During almost 20 years of their existence, soloists, conductors, concert halls, festivals, continents, composers, scores and concepts changed but not their spiritual platform – the recent 20th and the current 21st-century music. The milieu from which the Music Biennale Zagreb (MBZ) – as the Ensemble’s program and conceptual nucleus – stemmed, had, interestingly, never seriously considered founding an institutionalized ensemble that would support and continue its unconventional, and sometimes even avant-garde pulse between the festivals. It is possible that in the musical abundance of the 1980s it was enough to hear the contemporary sound on stage once every two years, while during the war and post-war years there was no incentive for this initiative. But there was in 2001 – Biennale was just around the corner with a ready repertoire, and Zagreb was full of experienced (and young) musicians. For that particular occasion, the temporary resident ensemble was established, but it was so wonderfully good that the MBZ’s spark lit the fire and the fate has bestowed on it permanence and stability. It stopped being merely “temporary”, and a short while later it took the name Cantus (a Latin word for singing). Its mission was set. They “… insisted on an approach in which the presentation of the occasional avant-garde music is not a goal in itself, but merely the foundation on which interpretation is built.” (Trpimir Matasović, 2009).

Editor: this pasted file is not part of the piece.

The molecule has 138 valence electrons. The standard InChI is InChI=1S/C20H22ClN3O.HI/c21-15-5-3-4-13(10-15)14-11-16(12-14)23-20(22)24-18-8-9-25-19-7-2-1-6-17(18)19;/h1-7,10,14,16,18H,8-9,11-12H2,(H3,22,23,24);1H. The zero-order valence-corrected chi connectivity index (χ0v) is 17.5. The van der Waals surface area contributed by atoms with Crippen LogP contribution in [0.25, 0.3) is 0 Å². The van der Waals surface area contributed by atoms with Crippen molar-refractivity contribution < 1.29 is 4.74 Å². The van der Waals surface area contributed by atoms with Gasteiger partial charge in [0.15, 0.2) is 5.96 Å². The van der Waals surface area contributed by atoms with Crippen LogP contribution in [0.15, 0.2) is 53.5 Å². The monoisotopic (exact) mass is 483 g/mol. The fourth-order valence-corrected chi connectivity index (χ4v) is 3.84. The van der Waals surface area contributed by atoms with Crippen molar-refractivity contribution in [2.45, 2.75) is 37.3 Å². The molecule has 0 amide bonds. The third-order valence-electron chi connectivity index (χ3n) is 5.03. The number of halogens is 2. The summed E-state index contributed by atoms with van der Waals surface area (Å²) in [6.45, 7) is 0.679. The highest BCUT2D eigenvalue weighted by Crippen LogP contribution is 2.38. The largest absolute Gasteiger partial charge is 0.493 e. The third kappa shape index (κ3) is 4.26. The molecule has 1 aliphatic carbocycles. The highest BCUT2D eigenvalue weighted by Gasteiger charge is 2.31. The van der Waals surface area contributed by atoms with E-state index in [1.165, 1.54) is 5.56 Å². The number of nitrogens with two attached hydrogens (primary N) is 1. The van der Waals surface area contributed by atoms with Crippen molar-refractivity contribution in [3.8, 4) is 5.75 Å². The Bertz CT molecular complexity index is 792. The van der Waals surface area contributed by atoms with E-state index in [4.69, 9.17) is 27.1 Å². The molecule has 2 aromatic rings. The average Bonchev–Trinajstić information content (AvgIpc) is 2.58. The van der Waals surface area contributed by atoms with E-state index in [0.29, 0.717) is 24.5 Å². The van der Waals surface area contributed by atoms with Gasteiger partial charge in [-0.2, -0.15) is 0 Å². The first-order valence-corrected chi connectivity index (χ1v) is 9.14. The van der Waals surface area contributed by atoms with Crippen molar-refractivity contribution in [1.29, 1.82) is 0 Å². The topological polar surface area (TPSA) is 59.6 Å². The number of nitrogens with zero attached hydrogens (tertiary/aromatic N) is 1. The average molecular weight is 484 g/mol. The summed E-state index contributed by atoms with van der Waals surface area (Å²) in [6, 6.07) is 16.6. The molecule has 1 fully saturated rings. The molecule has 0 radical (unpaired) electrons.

Ensemble was founded not out of protest, defiance or on a whim, but out of pure need. It has earned its place. It was the first of its kind in Croatia then and now, and is often described as “an ensemble that specializes in contemporary music performances.” From their first performance at the MBZ in 2001 with a cycle of four concerts and ten premieres it has mapped out for itself and its (young) audience the course of action that was firmly established in the 2006/2007 season and their own six concert cycle (Cantus&Lisinski). Through all these years it has maintained consistency and has continued to perform in almost the same line-up, focused on two five-member instrumental groups – strings and wind instruments. The performing group is larger or smaller depending on the literature that breaks from the canonical formations and that requires from musicians interpretative diversity of the concert and often also theatrical content. The cycle that has made them an established name on the Croatian cultural scene became a true school of history and contemporariness of New Music.